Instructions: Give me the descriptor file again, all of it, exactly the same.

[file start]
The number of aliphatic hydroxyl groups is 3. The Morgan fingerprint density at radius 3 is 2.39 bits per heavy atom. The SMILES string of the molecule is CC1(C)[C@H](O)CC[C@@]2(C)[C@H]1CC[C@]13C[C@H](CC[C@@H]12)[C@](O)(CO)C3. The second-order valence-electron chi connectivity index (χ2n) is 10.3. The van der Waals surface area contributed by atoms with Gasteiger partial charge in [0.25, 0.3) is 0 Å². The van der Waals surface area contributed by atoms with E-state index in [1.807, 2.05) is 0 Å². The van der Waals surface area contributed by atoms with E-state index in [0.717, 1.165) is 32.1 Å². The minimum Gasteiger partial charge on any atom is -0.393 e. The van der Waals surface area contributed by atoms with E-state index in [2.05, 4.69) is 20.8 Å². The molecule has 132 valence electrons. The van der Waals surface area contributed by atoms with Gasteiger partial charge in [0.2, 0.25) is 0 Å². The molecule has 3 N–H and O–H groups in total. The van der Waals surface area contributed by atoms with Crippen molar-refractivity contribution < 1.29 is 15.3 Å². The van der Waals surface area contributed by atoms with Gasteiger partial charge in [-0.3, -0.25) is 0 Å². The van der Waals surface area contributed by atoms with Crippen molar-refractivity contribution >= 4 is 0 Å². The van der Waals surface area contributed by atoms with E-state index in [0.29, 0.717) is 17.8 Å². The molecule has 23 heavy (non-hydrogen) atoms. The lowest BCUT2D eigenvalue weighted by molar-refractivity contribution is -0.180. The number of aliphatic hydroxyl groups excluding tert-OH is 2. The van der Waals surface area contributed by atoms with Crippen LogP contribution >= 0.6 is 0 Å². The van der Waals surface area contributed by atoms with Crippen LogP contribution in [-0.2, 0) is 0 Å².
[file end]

The number of aliphatic hydroxyl groups is 3. The Morgan fingerprint density at radius 3 is 2.39 bits per heavy atom. The SMILES string of the molecule is CC1(C)[C@H](O)CC[C@@]2(C)[C@H]1CC[C@]13C[C@H](CC[C@@H]12)[C@](O)(CO)C3. The second-order valence-electron chi connectivity index (χ2n) is 10.3. The van der Waals surface area contributed by atoms with Gasteiger partial charge in [0.25, 0.3) is 0 Å². The van der Waals surface area contributed by atoms with E-state index in [1.807, 2.05) is 0 Å². The van der Waals surface area contributed by atoms with E-state index in [0.717, 1.165) is 32.1 Å². The minimum Gasteiger partial charge on any atom is -0.393 e. The van der Waals surface area contributed by atoms with E-state index in [2.05, 4.69) is 20.8 Å². The molecule has 132 valence electrons. The van der Waals surface area contributed by atoms with Gasteiger partial charge in [0.2, 0.25) is 0 Å². The molecule has 3 N–H and O–H groups in total. The van der Waals surface area contributed by atoms with Crippen molar-refractivity contribution < 1.29 is 15.3 Å². The van der Waals surface area contributed by atoms with Gasteiger partial charge in [-0.3, -0.25) is 0 Å². The van der Waals surface area contributed by atoms with Crippen molar-refractivity contribution >= 4 is 0 Å². The van der Waals surface area contributed by atoms with E-state index in [0.29, 0.717) is 17.8 Å². The molecule has 23 heavy (non-hydrogen) atoms. The lowest BCUT2D eigenvalue weighted by molar-refractivity contribution is -0.180. The number of aliphatic hydroxyl groups excluding tert-OH is 2. The van der Waals surface area contributed by atoms with Crippen LogP contribution >= 0.6 is 0 Å². The van der Waals surface area contributed by atoms with Crippen LogP contribution in [-0.2, 0) is 0 Å².